United States Senators have rejected attempts to open a debate on a bill which proposed lifting a ban on openly gay people serving in the US military.
The existing policy, known as 'don't ask don't tell', allows gay people to serve, provided they don't reveal their sexuality.
Only 56 senators voted in favour of debating the bill, four short of the 60 required.
Senators Blanche Lincoln and Mark Pryor (both Democrats) sided with Republicans to block the bill.
Senate Majority Leader Harry Reid, a Democrat, also voted against the measure as a procedural tactic.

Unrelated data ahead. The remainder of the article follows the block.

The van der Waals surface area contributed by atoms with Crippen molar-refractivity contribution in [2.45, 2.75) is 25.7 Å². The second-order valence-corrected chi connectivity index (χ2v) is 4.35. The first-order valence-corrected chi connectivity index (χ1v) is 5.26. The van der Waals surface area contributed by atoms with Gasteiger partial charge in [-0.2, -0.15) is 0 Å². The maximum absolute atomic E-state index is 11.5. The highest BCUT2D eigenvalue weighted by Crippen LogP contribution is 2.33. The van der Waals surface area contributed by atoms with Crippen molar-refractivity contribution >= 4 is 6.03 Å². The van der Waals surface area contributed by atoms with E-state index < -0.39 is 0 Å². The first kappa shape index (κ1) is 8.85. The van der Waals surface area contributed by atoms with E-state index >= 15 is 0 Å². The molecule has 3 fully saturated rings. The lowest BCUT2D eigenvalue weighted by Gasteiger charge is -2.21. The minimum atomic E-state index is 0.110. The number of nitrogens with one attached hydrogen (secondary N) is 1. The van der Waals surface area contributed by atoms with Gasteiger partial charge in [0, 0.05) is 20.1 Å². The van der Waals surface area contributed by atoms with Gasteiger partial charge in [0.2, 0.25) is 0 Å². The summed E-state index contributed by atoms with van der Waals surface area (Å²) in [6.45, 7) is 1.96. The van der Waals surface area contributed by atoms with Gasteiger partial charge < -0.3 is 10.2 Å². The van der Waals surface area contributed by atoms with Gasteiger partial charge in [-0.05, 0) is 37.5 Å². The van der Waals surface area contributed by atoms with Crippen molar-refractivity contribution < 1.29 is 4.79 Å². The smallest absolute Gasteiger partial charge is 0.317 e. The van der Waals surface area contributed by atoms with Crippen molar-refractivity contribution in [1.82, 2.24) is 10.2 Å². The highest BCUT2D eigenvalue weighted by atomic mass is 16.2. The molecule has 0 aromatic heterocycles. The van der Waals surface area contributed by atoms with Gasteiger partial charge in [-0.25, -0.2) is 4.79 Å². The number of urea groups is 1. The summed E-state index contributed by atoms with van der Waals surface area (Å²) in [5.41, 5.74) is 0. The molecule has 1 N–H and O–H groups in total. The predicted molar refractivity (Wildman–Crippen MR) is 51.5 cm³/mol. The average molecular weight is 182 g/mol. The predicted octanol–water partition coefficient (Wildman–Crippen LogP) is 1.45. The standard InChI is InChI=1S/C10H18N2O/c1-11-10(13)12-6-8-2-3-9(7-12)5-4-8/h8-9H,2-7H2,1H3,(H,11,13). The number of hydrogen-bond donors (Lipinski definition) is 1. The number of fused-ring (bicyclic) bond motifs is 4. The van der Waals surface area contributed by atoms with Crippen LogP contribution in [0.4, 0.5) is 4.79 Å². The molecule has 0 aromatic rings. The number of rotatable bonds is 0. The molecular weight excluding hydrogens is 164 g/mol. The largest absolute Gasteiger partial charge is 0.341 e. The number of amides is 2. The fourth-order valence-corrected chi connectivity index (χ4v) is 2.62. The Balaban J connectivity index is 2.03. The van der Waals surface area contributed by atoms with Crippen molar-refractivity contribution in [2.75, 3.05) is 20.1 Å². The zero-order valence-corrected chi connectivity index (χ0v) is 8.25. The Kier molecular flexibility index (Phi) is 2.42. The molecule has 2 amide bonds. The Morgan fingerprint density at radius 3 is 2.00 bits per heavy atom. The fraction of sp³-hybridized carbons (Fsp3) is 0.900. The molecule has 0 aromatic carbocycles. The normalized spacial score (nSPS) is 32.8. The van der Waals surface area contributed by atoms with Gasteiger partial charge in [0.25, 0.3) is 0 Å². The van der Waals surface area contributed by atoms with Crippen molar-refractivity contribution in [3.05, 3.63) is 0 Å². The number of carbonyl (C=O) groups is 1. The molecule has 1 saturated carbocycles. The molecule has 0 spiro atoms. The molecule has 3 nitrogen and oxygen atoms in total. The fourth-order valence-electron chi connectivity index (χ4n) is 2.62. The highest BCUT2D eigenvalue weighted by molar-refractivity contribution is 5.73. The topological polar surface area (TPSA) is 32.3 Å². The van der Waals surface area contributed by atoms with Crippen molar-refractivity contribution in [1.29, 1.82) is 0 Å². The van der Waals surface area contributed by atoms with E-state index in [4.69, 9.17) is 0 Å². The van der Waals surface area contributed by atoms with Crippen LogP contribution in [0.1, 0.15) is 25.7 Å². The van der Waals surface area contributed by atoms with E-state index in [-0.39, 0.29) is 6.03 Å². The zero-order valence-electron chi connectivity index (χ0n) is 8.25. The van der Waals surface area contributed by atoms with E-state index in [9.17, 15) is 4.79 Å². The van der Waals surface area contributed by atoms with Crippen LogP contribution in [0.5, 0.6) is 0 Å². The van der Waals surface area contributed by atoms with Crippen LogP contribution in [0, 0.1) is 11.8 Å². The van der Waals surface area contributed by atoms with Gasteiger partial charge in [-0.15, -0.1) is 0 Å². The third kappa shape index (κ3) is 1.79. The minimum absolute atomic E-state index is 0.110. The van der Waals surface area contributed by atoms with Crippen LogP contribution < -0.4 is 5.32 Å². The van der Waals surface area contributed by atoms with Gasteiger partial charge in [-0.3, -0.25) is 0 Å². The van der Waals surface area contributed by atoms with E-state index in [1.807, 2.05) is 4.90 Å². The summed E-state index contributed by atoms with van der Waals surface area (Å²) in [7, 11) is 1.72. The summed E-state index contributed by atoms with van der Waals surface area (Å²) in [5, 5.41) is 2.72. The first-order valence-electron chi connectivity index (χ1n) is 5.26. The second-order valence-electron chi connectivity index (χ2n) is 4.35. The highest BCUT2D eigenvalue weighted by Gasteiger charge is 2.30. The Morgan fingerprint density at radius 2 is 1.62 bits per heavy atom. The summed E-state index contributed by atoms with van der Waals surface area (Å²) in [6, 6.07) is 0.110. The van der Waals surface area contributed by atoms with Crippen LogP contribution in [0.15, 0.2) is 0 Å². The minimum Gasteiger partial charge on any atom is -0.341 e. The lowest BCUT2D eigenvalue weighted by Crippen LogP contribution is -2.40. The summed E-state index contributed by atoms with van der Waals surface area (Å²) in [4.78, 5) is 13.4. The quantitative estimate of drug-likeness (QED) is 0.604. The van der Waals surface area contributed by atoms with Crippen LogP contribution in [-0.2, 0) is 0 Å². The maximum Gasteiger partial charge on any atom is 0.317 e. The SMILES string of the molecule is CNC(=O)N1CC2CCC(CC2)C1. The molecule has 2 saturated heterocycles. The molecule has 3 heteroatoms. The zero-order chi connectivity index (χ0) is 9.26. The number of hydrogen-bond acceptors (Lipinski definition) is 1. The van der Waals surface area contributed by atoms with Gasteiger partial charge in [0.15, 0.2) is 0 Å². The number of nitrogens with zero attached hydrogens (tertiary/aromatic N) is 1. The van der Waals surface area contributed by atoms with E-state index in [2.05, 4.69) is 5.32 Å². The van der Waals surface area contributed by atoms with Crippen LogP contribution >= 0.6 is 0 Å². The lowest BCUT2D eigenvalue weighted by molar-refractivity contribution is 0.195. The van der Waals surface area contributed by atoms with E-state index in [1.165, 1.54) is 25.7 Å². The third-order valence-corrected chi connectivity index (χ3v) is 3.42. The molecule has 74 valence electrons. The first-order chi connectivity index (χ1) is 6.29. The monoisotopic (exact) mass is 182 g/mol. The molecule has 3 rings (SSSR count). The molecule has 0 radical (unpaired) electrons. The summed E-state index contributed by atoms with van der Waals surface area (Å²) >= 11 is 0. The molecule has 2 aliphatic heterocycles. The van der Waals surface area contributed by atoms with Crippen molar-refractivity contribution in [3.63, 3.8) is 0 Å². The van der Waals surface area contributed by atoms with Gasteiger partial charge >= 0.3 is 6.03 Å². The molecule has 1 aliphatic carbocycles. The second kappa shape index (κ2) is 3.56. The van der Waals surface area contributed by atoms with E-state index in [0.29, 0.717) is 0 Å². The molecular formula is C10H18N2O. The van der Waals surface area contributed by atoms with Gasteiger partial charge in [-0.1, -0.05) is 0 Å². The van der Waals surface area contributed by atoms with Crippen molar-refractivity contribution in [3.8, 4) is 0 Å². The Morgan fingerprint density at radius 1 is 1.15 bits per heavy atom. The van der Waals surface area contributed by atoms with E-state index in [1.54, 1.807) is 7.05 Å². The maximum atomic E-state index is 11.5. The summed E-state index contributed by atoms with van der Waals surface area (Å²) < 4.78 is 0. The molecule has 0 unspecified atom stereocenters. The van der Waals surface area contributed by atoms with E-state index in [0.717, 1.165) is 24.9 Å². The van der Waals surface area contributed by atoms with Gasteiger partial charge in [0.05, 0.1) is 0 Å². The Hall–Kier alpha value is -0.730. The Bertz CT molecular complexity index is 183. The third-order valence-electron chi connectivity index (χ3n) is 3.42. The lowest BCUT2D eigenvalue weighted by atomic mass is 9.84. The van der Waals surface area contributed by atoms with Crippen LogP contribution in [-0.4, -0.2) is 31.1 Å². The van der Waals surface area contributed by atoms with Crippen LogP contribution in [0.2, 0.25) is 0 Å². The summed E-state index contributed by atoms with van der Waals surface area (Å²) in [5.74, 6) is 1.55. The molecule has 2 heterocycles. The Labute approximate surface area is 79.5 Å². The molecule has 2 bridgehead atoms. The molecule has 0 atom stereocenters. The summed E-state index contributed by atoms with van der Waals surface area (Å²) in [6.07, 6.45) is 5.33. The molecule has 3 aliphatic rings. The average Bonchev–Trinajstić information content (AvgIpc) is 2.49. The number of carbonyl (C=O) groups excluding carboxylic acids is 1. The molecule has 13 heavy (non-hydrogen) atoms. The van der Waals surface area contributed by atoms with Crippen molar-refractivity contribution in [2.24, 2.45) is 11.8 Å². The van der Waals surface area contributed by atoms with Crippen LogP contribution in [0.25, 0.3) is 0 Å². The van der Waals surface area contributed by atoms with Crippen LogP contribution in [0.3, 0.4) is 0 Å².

Gay people can serve in the military, but face expulsion if they reveal their sexuality.
Democrats still try again later this year to pass the legislation.
The Pentagon is conducting a study into how repeal might be implemented, but the BBC reports there are fears it could damage morale at a time when the armed forces are fighting two wars.